basic tips on Bonsai care. It touches on all aspects of Bonsai training
and care, from prorogation to pest control. The later and larger part
of the book is devoted to 44 species of indoor Bonsai. Each one is
broken down into Position, Soil, Watering, Feeding, Training, Acquiring
a Plant and Pests. The part of the book I like most is the example
trees. They are truly trees within a beginner's reach. So many
beginner books show trees that are way beyond the normal beginner's
price and abilities. This book on the other hand is much more
realistic. If you're looking for a definitive, end all, book on Bonsai,
this is not it. If you looking for a neat compact reference with
beginners and intermediate Bonsai enthusiasts in mind, this book is for
you. -- Len Arzoomanian

The Art of Indoor Bonsai (J. Ainsworth) Trafalgar Square Publishing
1988. Hard Cover, 128 pages, U.S. $19.95. This book is in 2 parts.
Part I: Cultivation, Care, and Training has 8 chapters on the History,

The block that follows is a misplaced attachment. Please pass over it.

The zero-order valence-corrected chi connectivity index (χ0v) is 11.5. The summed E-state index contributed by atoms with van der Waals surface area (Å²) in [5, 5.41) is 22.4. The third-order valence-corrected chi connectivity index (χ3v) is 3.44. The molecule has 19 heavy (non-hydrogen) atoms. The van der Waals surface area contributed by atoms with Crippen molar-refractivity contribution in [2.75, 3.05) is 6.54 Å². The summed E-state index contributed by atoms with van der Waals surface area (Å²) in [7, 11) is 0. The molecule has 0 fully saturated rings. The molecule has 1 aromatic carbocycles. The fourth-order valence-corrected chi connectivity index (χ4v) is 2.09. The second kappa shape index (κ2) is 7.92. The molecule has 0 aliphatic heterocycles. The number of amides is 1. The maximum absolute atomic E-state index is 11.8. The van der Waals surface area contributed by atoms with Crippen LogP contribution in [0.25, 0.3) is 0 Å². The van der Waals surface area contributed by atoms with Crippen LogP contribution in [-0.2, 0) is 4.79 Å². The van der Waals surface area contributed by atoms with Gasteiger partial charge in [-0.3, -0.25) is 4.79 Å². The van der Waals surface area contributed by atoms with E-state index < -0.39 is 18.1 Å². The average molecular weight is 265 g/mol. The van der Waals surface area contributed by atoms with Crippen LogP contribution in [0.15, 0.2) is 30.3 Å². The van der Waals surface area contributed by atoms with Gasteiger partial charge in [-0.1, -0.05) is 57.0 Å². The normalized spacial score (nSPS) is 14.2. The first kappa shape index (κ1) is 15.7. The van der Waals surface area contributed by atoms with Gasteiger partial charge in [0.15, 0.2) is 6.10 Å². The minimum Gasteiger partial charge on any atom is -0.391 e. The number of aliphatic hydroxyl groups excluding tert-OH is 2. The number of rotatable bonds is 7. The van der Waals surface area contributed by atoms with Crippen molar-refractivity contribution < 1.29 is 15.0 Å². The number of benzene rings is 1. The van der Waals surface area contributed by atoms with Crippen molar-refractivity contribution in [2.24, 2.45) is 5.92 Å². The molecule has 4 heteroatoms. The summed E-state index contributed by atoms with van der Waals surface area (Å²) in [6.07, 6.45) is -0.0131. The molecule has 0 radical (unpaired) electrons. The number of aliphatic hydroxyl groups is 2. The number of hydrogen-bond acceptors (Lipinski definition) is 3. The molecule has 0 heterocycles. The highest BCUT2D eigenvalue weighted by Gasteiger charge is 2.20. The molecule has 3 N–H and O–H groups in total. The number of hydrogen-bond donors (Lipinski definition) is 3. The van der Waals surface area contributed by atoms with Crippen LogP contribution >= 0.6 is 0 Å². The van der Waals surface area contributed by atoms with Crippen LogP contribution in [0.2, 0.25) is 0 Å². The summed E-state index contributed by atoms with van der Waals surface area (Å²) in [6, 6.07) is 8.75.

Care, Propagation, Training, Repotting, Special Effects, and Pests and
Diseases. Part II: A - Z Selection of Tropical, Subtropical, and
Temperate bonsai species used as bonsai. Part I contains a guide to the
different cultural requirements of Tropical vs. Subtropical vs.
Temperate bonsai. Fairly well written and illustrated. Part II is a
species guide to plants grown indoors as Bonsai with a description of
the plant, a training guide, and watering, feeding, repotting, light
positioning, and disease and pest advice. Specific advice on the
cultural needs of some commonly grown Indoor bonsai. Some of the poorest
examples of any type of bonsai anywhere - many are badly wire scarred
and poorly pruned and potted. Should not be used as a design guide.

OF HISTORICAL INTEREST *(In /Chronological/ Order, oldest first)**

Bonsai -- Miniature Potted Trees (Norio Kobayashi) Japan Travel
Bureau 1951. 177 pages. This and other small books in the Japan
Tourist Library series (this is number 13) were the first introduction